- When you are seated, the desk top should be at waist height, where your elbow bends to allow the forearms and hands to rest horizontally on the desk without having to lift your shoulders. This is also the correct height for a keyboard.
- The height of a computer monitor should be at eye level, to allow your spine to be held fully erect and balanced. This is impossible with laptops so I compromised and raised the laptop onto a couple of thick photo albums and use a wireless pen tablet on the table top.
So Far So Good...
All the above suggestions are helpful in an office environment where workers have little or no influence over the design of their work place. If you are in the privileged position of being allowed to work from home however, re-designing your work place to combat RSI can be taken a lot further towards improving health, comfort and productivity. Watch the next video to become fully aware of how much harm chairs really can do to your body.
Are YOU Chairbound? Loosen the Hamstrings
Are you Chairbound?
One of the main causes of back pain, being overweight, and suffering constant fatigue is that we sit on chairs too much. Most of our waking hours is spent sitting - at breakfast, on the bus, in the car, at work, at lunch, at the dinner table, in the toilet. In fact, if we are not either walking or sleeping we are probably sitting. Holding a position for any length of time is the most tiring form of activity. It takes more energy and effort to sit perched on a chair for hours than to run around the block. Sitting on chairs causes stiffness in the hips and legs because the legs are held in a constantly bent position. The result is a permanent shortening of the muscles, tendons and ligaments in the:
- hamstrings (the tendons behind the knees).
- And the "Y" ligaments (those that attach the leg to the pelvis).
Watch the next video to fully understand this.
What Chairs Do to your Hamstrings
Please try the following short experiment and be surprised.
- Lie on your back on the floor or on your bed.
- Now lift your feet up towards the ceiling. What shape are your legs making?
Your Own Built In Seat
Chairs were originally invented long, long ago in less hygienic times, to stay off cold and dirty floors. This was long before central heating, clean carpets and parquet flooring. Now please take the trouble to get off your chair for a minute and sit on the floor. You can discover your very own built-in seat. Simply sit on the floor with a straight back and gently rock from side to side so as to feel your sitting bones, the two base-protrusions under your bum. So isn't it high time for a new design?
The New Design in Progress
Evolution of a New Design - The Floor Desk
I got so fed up and uncomfortable sitting at my conventional desk that I found an alternative way of working. I simply sawed off the legs of a wooden chair, and now use a very low wooden coffee table as my desk. In this way my legs rest on the floor under the table. This modification has the following obvious advantages:
- the feet no longer have to support the weight of the legs
- ankles can freely move and rotate to boost circulation
- knees are straight to lengthen the hamstrings
- I am sitting on the sitting bones and not on the lower spine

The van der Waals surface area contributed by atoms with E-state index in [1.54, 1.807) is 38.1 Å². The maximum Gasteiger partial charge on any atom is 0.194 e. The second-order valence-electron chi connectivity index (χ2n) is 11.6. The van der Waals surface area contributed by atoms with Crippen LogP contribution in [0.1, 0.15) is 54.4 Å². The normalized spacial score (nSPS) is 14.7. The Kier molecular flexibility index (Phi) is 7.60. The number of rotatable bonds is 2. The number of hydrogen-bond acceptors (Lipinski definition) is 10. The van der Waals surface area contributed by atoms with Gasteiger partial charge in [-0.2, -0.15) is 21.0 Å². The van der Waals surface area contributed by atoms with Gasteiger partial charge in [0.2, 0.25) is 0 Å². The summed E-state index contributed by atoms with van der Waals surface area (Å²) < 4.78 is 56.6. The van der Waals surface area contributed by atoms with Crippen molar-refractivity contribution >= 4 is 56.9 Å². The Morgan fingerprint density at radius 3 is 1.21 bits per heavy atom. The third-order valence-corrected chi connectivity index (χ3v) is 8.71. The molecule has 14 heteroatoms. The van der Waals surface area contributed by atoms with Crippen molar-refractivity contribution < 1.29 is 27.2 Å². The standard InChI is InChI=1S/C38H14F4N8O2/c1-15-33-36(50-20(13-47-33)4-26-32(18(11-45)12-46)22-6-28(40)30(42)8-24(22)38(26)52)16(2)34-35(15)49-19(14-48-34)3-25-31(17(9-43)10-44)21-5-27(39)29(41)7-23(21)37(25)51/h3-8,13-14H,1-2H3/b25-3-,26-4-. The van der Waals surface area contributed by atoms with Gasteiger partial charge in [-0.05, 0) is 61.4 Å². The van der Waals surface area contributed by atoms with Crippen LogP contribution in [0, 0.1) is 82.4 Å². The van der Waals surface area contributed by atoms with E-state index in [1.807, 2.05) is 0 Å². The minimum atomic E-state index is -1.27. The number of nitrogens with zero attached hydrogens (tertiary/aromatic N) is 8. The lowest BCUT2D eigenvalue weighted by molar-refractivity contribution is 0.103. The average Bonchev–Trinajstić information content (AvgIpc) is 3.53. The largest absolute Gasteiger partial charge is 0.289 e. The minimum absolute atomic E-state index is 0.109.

- I can now move my legs in many different ways to vary their positions while working for many hours non-stop at the computer.
This is a good start but it can still do with some improvement.
Not Even a Legless Chair
More recently, only a few days ago, I found I didn't even need the legless chair any more, finding I could sit more comfortably without it. Yes, you may think, but what about back support? Easy! Now I can lie back and have a rest, close my eyes to think while untangling my tired neck and upper back all at the same time!
A New Design for Working at the Computer
This new way of working at the computer with its many possible variations of holding and moving the body can make you a lot more productive and less tired. The greatest advantage is that you won't feel so stiff anymore. On the contrary; you will begin to feel supple and mobile again like in childhood days. I was almost not going to tell you for fear of being "weird," but if you think about it, the largest part of the world population lives on the floor. Their bodies are a lot less degenerated than ours and they have never even heard of RSI. As long as the room is clean, for me, for now, using the floor is an ideal solution.
Ergonomic Floor Desk for Work
The Floor Desk Works
Sitting on the floor may not be everybody's cup of tea, especially if you are stiff in the hips and knees. But anyone can make a gradual change towards increased comfort and mobility. Every individual can create a new design for their workstation to fit personal needs. Watch this final video to see how working on the floor desk works with plenty of space to move and stretch.
Would you be comfortable using a Floor Desk?
Beware of the Chair
The science is in, and it's scary. Sitting on chairs is bad for you - very bad. So much so that some workplaces are starting to act. Read more in this article: Beware of the Chair, by Lissa Christopher.
Being comfortable and mobile while working improves productivity by turning work into a pleasurable and creative experience. Good luck with your experiments at creating a new design for your workstation, possibly even a floor desk. If you found this article useful, share it and leave a constructive comment.